Background: Evidence regarding the effects of the omega-3 (ɷ-3) PUFAs (n-3 PUFAs) DHA and EPA on cognition is lacking.
Objectives: We investigated whether supplementation with oils rich in EPA or DHA improves cognition, prefrontal cortex (PFC) hemoglobin (Hb) oxygenation, and memory consolidation.
Methods: Healthy adults (n = 310; age range: 25-49 y) completed a 26-wk randomized controlled trial in which they consumed either 900 mg DHA/d and 270 mg EPA/d (DHA-rich oil), 360 mg DHA/d and 900 mg EPA/d (EPA-rich oil), or 3000 mg/d refined olive oil (placebo). Cognitive performance and memory consolidation were assessed via computerized cognitive test battery. PFC Hb oxygenation was measured using near infrared spectroscopy (NIRS).
Results: Both global accuracy and speed improved with EPA-rich oil compared with placebo and DHA-rich oil [EPA vs. placebo accuracy: estimated marginal mean (EMM) = 0.17 (95% CI: 0.09, 0.24) vs. EMM = 0.03 (95% CI = -0.04, 0.11); P = 0.044; EPA vs. placebo speed: EMM = -0.15 (95% CI: -0.22, -0.07) vs. EMM = 0.03 (95% CI: -0.05, 0.10); P = 0.003]. Accuracy of memory was improved with EPA compared with DHA [EMM = 0.66 (95% CI: 0.26, 1.06) vs. EMM = -0.08 (95% CI: -0.49, 0.33); P = 0.034]. Both EPA- and DHA-rich oils showed trends towards reduced PFC oxygenated Hb (oxy-Hb) compared with placebo [placebo: EMM = 27.36 µM (95% CI: 25.73, 28.98); DHA: EMM = 24.62 µM (95% CI: 22.75, 26.48); P = 0.060; EPA: EMM = 24.97 µM (95% CI: 23.35, 26.59); P = 0.082].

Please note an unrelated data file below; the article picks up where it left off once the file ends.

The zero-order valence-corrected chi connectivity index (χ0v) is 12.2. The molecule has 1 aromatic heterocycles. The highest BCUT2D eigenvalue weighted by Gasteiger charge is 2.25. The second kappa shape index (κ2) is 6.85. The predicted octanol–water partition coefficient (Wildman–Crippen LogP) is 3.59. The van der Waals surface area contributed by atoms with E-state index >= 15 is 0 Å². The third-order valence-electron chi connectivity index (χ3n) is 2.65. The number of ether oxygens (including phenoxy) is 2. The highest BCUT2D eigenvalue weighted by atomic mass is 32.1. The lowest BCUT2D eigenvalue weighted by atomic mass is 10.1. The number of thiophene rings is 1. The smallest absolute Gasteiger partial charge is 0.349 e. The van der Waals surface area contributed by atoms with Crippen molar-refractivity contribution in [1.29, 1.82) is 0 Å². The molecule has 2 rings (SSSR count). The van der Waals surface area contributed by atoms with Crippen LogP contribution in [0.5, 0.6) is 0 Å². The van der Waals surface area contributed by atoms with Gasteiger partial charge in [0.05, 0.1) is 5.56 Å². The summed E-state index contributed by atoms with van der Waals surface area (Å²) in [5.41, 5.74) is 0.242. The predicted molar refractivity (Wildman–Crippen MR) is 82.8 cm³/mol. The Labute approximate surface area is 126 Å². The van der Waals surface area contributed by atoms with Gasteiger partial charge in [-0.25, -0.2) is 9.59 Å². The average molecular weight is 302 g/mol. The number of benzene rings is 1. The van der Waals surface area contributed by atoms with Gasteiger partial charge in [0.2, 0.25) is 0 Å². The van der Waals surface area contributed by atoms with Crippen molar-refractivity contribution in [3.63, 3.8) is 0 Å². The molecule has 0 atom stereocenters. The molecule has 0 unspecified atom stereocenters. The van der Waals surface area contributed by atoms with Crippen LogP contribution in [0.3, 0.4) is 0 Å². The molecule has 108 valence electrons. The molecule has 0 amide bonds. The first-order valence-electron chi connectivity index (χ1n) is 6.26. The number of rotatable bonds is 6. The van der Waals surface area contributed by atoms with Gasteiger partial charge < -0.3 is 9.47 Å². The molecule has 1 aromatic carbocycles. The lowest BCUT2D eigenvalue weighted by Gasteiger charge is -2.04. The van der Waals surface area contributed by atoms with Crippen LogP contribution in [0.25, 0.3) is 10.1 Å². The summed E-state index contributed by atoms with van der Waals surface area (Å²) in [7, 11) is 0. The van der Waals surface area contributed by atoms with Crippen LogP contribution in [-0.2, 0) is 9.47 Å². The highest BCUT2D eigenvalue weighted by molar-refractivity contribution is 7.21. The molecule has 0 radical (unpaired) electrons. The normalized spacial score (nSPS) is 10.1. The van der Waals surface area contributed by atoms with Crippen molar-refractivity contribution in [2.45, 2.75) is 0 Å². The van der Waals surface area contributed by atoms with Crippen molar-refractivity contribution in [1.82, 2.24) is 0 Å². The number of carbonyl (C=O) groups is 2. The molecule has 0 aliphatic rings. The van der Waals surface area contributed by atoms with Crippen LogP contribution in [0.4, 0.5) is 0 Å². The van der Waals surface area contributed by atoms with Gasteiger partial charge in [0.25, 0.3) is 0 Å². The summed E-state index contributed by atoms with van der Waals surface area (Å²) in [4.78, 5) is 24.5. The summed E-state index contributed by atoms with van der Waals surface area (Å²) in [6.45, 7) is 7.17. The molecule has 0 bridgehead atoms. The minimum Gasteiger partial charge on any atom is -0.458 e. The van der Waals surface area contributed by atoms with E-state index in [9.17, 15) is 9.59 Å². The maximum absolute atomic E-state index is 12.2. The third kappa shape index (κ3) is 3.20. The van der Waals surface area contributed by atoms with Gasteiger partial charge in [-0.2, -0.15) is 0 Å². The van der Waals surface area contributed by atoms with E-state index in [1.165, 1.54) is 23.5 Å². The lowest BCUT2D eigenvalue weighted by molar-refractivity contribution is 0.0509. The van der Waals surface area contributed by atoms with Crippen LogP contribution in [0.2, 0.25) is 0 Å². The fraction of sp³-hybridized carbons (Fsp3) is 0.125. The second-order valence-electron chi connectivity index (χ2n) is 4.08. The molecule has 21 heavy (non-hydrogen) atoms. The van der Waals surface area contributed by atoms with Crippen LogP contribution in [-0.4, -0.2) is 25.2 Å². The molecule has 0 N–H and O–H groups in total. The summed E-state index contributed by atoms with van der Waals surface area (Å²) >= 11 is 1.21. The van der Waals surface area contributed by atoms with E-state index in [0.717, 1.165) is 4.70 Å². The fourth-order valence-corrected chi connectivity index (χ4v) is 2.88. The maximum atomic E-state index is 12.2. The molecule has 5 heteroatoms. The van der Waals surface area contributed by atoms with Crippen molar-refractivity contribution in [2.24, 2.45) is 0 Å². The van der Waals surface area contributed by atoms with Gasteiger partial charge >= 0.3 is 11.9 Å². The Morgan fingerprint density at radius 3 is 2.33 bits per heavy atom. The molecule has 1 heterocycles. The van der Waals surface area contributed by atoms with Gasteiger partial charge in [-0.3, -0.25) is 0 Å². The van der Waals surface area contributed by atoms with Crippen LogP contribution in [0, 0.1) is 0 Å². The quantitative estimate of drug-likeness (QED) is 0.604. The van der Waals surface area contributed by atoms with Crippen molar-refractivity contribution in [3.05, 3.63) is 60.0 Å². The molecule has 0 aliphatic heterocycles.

Conclusions: EPA supplementation improved global cognitive function and was superior to the oil enriched with DHA. Interpreted within a neural efficiency framework, reduced PFC oxygenated Hb suggests that n-3 PUFAs may be associated with increased efficiency.These trials were registered in the clinical trials registry (https://clinicaltrials.gov/) as NCT03158545, NCT03592251, NCT02763514.
Keywords: cognition; docosahexaenoic acid; eicosapentaenoic acid; memory; n-3 polyunsaturated fatty acids; self-micro-emulsifying.
© The Author(s) 2021. Published by Oxford University Press on behalf of the American Society for Nutrition.